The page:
Are You a Chit Leader?

by Chris Young

Like you, I am still figuring leadership out.  It is a journey.  An axiom I strongly believe in is to give more than you get with your co-workers and subordinates.

I once attended a powerful leadership retreat where I learned - "Givers gain, takers lose."

And they do.

I believe in the "chit system".  Jack Welch speaks of the chit system with regard to those employee team members with great performance. 

I agree that the chit system should also be applied to leadership and one of the best pieces of Rainmaker Leadership advice I can provide is to be a "Chit Leader" - to high Job Fit team members in particular.  

Most employee team members have some level of job mismatch. Trying to inspire and motivate people who have some degree (or a large degree) of job mismatch is futile.  Why?  You may inspire and motivate a low job fit team member for a period of time but in the end, they still cannot do their job well or at all.  People who cannot do their job well ultimately end up disliking (or hating) their boss and their company.    

Therefore, lead people that fit the job in the first place.  Do not waste your time on those people who cannot or will not do their job.

With people who fit the job well, you should "prime the chit system" by giving as much as possible and reasonable to those with potential.  After all...  If the employee team member fits the job well - they will perform - therefore why not give more than you intend to get.Top Performer, Employee Engagement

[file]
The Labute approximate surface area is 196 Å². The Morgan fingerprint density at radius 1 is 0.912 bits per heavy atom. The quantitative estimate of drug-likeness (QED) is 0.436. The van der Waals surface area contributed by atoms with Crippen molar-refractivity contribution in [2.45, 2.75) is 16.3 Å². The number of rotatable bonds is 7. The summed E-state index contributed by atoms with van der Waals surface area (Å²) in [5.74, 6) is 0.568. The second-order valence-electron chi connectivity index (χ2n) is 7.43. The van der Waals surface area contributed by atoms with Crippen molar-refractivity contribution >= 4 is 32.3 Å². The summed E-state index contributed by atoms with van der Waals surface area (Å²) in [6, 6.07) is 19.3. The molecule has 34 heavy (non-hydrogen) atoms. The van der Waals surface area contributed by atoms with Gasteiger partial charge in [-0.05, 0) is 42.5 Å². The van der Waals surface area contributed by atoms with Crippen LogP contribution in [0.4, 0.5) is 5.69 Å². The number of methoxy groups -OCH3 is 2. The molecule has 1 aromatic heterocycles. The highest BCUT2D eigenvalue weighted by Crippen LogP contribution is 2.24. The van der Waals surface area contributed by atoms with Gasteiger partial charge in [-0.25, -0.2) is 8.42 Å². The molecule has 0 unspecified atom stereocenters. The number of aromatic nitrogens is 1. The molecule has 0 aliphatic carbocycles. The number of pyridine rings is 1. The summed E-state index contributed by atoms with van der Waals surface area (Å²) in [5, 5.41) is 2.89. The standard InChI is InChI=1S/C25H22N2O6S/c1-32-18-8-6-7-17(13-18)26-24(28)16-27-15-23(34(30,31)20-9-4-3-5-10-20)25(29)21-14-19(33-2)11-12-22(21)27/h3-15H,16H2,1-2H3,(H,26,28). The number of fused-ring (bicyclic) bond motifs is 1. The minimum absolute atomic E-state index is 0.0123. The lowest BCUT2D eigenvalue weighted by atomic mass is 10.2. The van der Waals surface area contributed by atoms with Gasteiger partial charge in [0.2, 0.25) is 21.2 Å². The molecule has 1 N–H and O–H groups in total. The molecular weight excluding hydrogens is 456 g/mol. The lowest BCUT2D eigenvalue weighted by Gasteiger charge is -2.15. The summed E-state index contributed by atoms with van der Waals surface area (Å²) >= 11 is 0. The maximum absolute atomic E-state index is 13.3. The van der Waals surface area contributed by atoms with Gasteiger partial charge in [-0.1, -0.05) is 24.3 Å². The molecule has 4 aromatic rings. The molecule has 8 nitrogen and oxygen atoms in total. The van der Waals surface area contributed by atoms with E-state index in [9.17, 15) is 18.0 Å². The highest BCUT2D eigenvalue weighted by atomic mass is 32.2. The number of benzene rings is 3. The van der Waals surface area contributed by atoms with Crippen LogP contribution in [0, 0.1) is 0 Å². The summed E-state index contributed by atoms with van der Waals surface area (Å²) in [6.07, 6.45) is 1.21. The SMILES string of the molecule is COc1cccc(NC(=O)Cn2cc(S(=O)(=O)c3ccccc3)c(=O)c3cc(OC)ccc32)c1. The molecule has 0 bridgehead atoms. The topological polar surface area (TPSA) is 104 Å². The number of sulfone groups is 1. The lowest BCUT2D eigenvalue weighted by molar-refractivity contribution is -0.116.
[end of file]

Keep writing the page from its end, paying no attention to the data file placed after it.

How can you give as a leader?  I believe one of the best ways is to frequently share your vision, ask for feedback, get their ideas, learn about them as human beings, and provide ongoing active coaching.  As a human being and a leader, you need to anticipate the needs of your current and future high performers.  You need to be flexible while being real about the needs of the organization and business model.  An example of the flexibility I am speaking about is allowing your high performers to shape their positions into one that "calls them" even more than it does currently.

Engaged employee team members do amazing work with higher energy.  They are also better with Customers.  Imagine that.    

Being a "chit leader" is not about being "easy" on people - Quite the contrary actually.  You need to be more demanding of your high performers and future high performers – but - you also need to give more.

Being a "chit leader" is not about getting paid back.  If you hired the right person for the job - you will get much more than you put into them through their performance.  With high job fit talent, what comes around, goes around.  Always give more than you believe you are going to receive back. 

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